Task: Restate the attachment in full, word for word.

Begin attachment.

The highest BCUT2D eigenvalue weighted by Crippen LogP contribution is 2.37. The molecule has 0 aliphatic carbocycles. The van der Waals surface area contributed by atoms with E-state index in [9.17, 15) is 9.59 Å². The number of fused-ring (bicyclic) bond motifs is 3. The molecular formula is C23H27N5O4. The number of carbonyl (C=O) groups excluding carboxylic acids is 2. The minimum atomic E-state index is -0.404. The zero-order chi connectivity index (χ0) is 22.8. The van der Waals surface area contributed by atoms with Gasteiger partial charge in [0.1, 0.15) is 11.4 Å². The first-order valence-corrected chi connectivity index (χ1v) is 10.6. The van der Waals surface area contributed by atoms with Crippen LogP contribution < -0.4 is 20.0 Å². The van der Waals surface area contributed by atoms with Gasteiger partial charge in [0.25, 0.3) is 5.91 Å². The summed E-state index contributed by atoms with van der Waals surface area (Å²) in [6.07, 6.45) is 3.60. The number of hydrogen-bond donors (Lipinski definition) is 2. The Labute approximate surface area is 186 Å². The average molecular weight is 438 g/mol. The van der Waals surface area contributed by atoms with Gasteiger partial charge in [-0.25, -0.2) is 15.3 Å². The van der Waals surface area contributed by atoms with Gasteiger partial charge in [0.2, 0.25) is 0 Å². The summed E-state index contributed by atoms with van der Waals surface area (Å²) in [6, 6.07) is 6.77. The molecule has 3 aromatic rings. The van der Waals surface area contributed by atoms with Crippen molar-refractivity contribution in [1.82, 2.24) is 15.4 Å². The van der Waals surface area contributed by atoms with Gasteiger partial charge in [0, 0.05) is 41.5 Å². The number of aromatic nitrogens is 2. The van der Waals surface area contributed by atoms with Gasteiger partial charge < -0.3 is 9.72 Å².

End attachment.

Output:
The highest BCUT2D eigenvalue weighted by Crippen LogP contribution is 2.37. The molecule has 0 aliphatic carbocycles. The van der Waals surface area contributed by atoms with E-state index in [9.17, 15) is 9.59 Å². The number of fused-ring (bicyclic) bond motifs is 3. The molecular formula is C23H27N5O4. The number of carbonyl (C=O) groups excluding carboxylic acids is 2. The minimum atomic E-state index is -0.404. The zero-order chi connectivity index (χ0) is 22.8. The van der Waals surface area contributed by atoms with Gasteiger partial charge in [0.1, 0.15) is 11.4 Å². The first-order valence-corrected chi connectivity index (χ1v) is 10.6. The van der Waals surface area contributed by atoms with Crippen LogP contribution < -0.4 is 20.0 Å². The van der Waals surface area contributed by atoms with Gasteiger partial charge in [0.25, 0.3) is 5.91 Å². The summed E-state index contributed by atoms with van der Waals surface area (Å²) in [6.07, 6.45) is 3.60. The number of hydrogen-bond donors (Lipinski definition) is 2. The Labute approximate surface area is 186 Å². The average molecular weight is 438 g/mol. The van der Waals surface area contributed by atoms with Gasteiger partial charge in [-0.25, -0.2) is 15.3 Å². The van der Waals surface area contributed by atoms with Gasteiger partial charge in [0.2, 0.25) is 0 Å². The summed E-state index contributed by atoms with van der Waals surface area (Å²) in [6, 6.07) is 6.77. The molecule has 3 aromatic rings. The van der Waals surface area contributed by atoms with Crippen molar-refractivity contribution in [1.82, 2.24) is 15.4 Å². The van der Waals surface area contributed by atoms with Gasteiger partial charge in [0, 0.05) is 41.5 Å². The number of aromatic nitrogens is 2. The van der Waals surface area contributed by atoms with Gasteiger partial charge < -0.3 is 9.72 Å².